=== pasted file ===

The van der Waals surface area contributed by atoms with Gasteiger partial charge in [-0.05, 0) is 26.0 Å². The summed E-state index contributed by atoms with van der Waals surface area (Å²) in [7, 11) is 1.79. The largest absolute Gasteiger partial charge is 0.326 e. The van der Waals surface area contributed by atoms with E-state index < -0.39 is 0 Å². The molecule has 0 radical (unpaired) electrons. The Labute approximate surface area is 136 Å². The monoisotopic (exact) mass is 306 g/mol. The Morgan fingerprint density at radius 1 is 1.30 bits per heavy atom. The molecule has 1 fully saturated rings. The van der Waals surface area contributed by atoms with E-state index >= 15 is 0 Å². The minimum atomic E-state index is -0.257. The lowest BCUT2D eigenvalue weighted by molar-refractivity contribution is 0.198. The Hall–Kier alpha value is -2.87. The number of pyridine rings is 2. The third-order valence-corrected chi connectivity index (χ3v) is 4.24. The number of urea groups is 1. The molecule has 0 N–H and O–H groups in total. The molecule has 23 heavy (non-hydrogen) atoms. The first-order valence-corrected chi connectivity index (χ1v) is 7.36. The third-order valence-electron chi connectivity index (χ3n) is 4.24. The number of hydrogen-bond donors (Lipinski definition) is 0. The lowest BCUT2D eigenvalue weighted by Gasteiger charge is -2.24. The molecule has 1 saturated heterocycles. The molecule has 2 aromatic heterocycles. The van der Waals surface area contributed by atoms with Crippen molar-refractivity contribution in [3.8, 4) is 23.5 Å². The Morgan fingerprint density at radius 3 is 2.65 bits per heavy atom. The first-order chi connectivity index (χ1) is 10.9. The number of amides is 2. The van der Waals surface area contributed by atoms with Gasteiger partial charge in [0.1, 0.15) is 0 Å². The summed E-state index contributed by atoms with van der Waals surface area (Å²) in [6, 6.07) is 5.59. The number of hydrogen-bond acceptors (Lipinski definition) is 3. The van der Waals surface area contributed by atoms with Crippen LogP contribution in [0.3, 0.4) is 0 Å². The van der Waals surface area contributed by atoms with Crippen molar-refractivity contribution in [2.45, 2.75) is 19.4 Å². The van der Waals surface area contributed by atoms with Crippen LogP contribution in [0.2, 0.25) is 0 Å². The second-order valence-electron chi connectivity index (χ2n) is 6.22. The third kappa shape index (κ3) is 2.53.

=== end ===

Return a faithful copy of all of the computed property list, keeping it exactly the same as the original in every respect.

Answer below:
The van der Waals surface area contributed by atoms with Gasteiger partial charge in [-0.05, 0) is 26.0 Å². The summed E-state index contributed by atoms with van der Waals surface area (Å²) in [7, 11) is 1.79. The largest absolute Gasteiger partial charge is 0.326 e. The van der Waals surface area contributed by atoms with E-state index < -0.39 is 0 Å². The molecule has 0 radical (unpaired) electrons. The Labute approximate surface area is 136 Å². The monoisotopic (exact) mass is 306 g/mol. The Morgan fingerprint density at radius 1 is 1.30 bits per heavy atom. The molecule has 1 fully saturated rings. The van der Waals surface area contributed by atoms with E-state index >= 15 is 0 Å². The minimum atomic E-state index is -0.257. The lowest BCUT2D eigenvalue weighted by molar-refractivity contribution is 0.198. The Hall–Kier alpha value is -2.87. The number of pyridine rings is 2. The third-order valence-corrected chi connectivity index (χ3v) is 4.24. The number of urea groups is 1. The molecule has 0 N–H and O–H groups in total. The molecule has 23 heavy (non-hydrogen) atoms. The first-order valence-corrected chi connectivity index (χ1v) is 7.36. The third-order valence-electron chi connectivity index (χ3n) is 4.24. The number of hydrogen-bond donors (Lipinski definition) is 0. The lowest BCUT2D eigenvalue weighted by Gasteiger charge is -2.24. The molecule has 1 saturated heterocycles. The molecule has 2 aromatic heterocycles. The van der Waals surface area contributed by atoms with Crippen molar-refractivity contribution in [3.8, 4) is 23.5 Å². The Morgan fingerprint density at radius 3 is 2.65 bits per heavy atom. The first-order chi connectivity index (χ1) is 10.9. The number of amides is 2. The van der Waals surface area contributed by atoms with Gasteiger partial charge in [0.1, 0.15) is 0 Å². The summed E-state index contributed by atoms with van der Waals surface area (Å²) in [6, 6.07) is 5.59. The number of hydrogen-bond acceptors (Lipinski definition) is 3. The van der Waals surface area contributed by atoms with Crippen LogP contribution in [0.3, 0.4) is 0 Å². The van der Waals surface area contributed by atoms with Crippen molar-refractivity contribution in [2.45, 2.75) is 19.4 Å². The van der Waals surface area contributed by atoms with Crippen LogP contribution in [0.2, 0.25) is 0 Å². The second-order valence-electron chi connectivity index (χ2n) is 6.22. The third kappa shape index (κ3) is 2.53.